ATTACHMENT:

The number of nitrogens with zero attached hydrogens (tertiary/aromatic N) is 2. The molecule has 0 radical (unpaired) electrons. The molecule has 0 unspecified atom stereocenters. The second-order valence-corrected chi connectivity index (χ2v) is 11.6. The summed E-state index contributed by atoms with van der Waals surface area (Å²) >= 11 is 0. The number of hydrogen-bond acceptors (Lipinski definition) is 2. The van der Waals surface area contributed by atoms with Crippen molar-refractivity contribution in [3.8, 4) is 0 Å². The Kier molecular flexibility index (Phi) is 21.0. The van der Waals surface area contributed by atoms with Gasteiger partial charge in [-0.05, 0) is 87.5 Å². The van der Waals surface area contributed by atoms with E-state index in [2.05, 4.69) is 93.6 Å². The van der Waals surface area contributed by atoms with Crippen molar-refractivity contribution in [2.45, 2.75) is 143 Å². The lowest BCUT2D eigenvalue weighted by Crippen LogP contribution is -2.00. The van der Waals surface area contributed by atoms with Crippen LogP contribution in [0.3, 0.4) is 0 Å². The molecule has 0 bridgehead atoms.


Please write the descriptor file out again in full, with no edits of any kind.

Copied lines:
The number of nitrogens with zero attached hydrogens (tertiary/aromatic N) is 2. The molecule has 0 radical (unpaired) electrons. The molecule has 0 unspecified atom stereocenters. The second-order valence-corrected chi connectivity index (χ2v) is 11.6. The summed E-state index contributed by atoms with van der Waals surface area (Å²) >= 11 is 0. The number of hydrogen-bond acceptors (Lipinski definition) is 2. The van der Waals surface area contributed by atoms with Crippen molar-refractivity contribution in [3.8, 4) is 0 Å². The Kier molecular flexibility index (Phi) is 21.0. The van der Waals surface area contributed by atoms with Gasteiger partial charge in [-0.05, 0) is 87.5 Å². The van der Waals surface area contributed by atoms with E-state index in [2.05, 4.69) is 93.6 Å². The van der Waals surface area contributed by atoms with Crippen molar-refractivity contribution in [2.45, 2.75) is 143 Å². The lowest BCUT2D eigenvalue weighted by Crippen LogP contribution is -2.00. The van der Waals surface area contributed by atoms with Crippen LogP contribution in [0.3, 0.4) is 0 Å². The molecule has 0 bridgehead atoms.